Posts Tagged ‘Tanking


Tanking the Twilight Realm

You spin me right round baby right round, Like a record baby right round round round

Phase two of the Halion hard mode encounter has provided tanks with a nice twist to the Wrath of the Lich King’s typical tank and spank mechanics. While most of the fights that we have come across over the past few instances have been as dry as a day in the sahara, this provides a little more interesting movement mechanics. The phase starts as soon as Hailon reaches 75% and will continue until 50%. To engage the boss you have to be the first one in the portal, and the first one to be with in melee to whack the boss and establish aggro, as there is a complete aggro drop as you enter the twilight realm.

What I have done to ensure that both of the above qualifications are met is that I will position myself in such a way that I have to look through halion to see the middle of the room. If you all positioned the boss the same way it would be much simpler to describe, but since there are many different positioning strategies, the most important thing to remember is that as you click the portal to the twilight realm, you want to appear with Halion in front of you. This will allow you to run straight to him and hit him with some snap threat. I personally start off with a hammer, judge, then shield to ensure that I have a good deal of threat. As soon as I have a 5 stack of vengeance, then I blow Avenging Wrath. This will ensure that your cool downs will be up by the time you enter your first spin. It is important to understand that cooldown usage will be different for hard modes, this is only a suggestion for normal mode.

I like to rotate the boss 90 degrees so that as the rest of the raid exits, they are in the perfect position to start dpsing. By rotating him 90 degrees, the side of the dragon will be at the portal’s exit point. It is essential that you create as much of a threat buffer as possible between you and your dps, because unless you have gotten comfortable with spinning and dpsing at the same time, it will be more important for you to focus on directing the raid and spinning the boss. After a few attempts you should get into a groove where you are used to the spin mechanics and you can continue to perform your 969 with out any hiccups. The first spin comes approximately 30 seconds after you have entered the twilight realm and it is important that you have your bearings set so that you can do your job perfectly.

The role of the Main Tank in this phase is essential to the survival of the raid, as you will be the conductor to this symphony of side stepping. What I found was most effective was to set my camera at max distance by using the macro:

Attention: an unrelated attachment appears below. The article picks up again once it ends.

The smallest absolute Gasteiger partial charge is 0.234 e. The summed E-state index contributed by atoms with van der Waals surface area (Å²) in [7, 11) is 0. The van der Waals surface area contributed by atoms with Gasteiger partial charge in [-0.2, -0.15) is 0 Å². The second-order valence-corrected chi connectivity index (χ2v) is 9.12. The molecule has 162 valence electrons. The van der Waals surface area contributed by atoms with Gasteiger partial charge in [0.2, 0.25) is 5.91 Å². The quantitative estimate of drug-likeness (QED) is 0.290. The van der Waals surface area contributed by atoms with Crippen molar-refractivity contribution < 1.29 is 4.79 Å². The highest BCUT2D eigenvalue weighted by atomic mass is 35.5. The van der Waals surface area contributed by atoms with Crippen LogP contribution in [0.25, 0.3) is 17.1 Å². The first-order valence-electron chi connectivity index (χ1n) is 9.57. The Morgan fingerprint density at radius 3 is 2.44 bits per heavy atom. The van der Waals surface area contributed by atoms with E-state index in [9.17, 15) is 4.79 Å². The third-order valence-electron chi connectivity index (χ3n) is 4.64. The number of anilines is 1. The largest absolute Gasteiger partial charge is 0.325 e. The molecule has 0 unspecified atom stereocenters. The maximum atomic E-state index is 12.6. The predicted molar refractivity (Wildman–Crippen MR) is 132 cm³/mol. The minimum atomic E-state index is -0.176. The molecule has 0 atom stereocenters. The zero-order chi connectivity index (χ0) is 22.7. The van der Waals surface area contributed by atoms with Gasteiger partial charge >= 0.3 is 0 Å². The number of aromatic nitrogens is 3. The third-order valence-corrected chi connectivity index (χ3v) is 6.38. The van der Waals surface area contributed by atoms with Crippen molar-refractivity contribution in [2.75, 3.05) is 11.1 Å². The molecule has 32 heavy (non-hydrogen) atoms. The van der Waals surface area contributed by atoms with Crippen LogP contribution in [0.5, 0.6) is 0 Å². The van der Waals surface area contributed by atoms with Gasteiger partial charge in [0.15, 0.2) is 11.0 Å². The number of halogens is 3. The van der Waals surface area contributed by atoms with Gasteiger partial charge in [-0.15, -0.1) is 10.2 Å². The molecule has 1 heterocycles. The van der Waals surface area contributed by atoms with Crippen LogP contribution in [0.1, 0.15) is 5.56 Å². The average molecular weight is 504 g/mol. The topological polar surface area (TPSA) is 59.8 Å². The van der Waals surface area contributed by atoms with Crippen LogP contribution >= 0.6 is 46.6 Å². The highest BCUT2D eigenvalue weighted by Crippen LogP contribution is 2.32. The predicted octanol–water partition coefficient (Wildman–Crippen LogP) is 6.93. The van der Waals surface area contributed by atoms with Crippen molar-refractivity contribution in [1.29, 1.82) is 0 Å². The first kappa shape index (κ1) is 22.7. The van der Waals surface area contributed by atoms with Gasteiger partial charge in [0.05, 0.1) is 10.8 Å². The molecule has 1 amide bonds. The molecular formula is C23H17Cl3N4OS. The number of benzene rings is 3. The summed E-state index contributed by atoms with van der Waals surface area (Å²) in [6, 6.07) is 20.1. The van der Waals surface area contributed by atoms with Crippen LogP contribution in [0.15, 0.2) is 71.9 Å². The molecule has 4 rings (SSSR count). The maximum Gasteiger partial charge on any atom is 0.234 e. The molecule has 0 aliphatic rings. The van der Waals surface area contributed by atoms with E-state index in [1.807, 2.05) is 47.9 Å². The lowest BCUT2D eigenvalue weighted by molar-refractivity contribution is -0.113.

/console CameraDistanceMaxFactor 9

This macro allows you to see the playing field, the boss, your raid and the two Shadow Pulsars or purple orbs which rotate around the room. While you have plenty of time to get everything in order before the first spinning cutter, it is important that you acclimate yourself with the room to ensure that you can see everything from a comfortable vantage point.

You can dance if you want to, you can leave your friends behind…

Do the Safety Dance! After you have established sufficent threat, and the beams are about to appear it is important that you line them up appropriately in order to ensure that the beams are no where near you. The idea is that you as the tank will be riding the left beam while you spin the boss on a dime, this allows your melee to be dpsing from his hind leg and eliminates any chance of them being in the 180 degree parry haste arc. You line yourself up so that you can see two orbs (on hard mode) or one orb (on normal mode) and the boss. For all intensive purposes, I am going to describe hard mode because it makes it easier to understand the positioning and movement. The orbs will be 90 degrees appart from each other on the circle which surrounds the room. it is important to see where they are when you have about 6 seconds left on the cutter cooldown.

When the cool down has come up and your boss mods tell you that the beams are coming, you want to line the orbs up in a specific manner. As you are looking down the back of the boss, the tail would be noon on a clock, you want to place the orbs at the 10 o’clock and 2 o’clock positions. This will ensure that you are directly in the middle of the void between two cutters. You want to start moving when you see this positioning, and not stop  even if the beams do not appear when the mod predicted. It is also helpful if you call out in vent that you are moving. This should give your healers adequate time to prepare for healing on the run.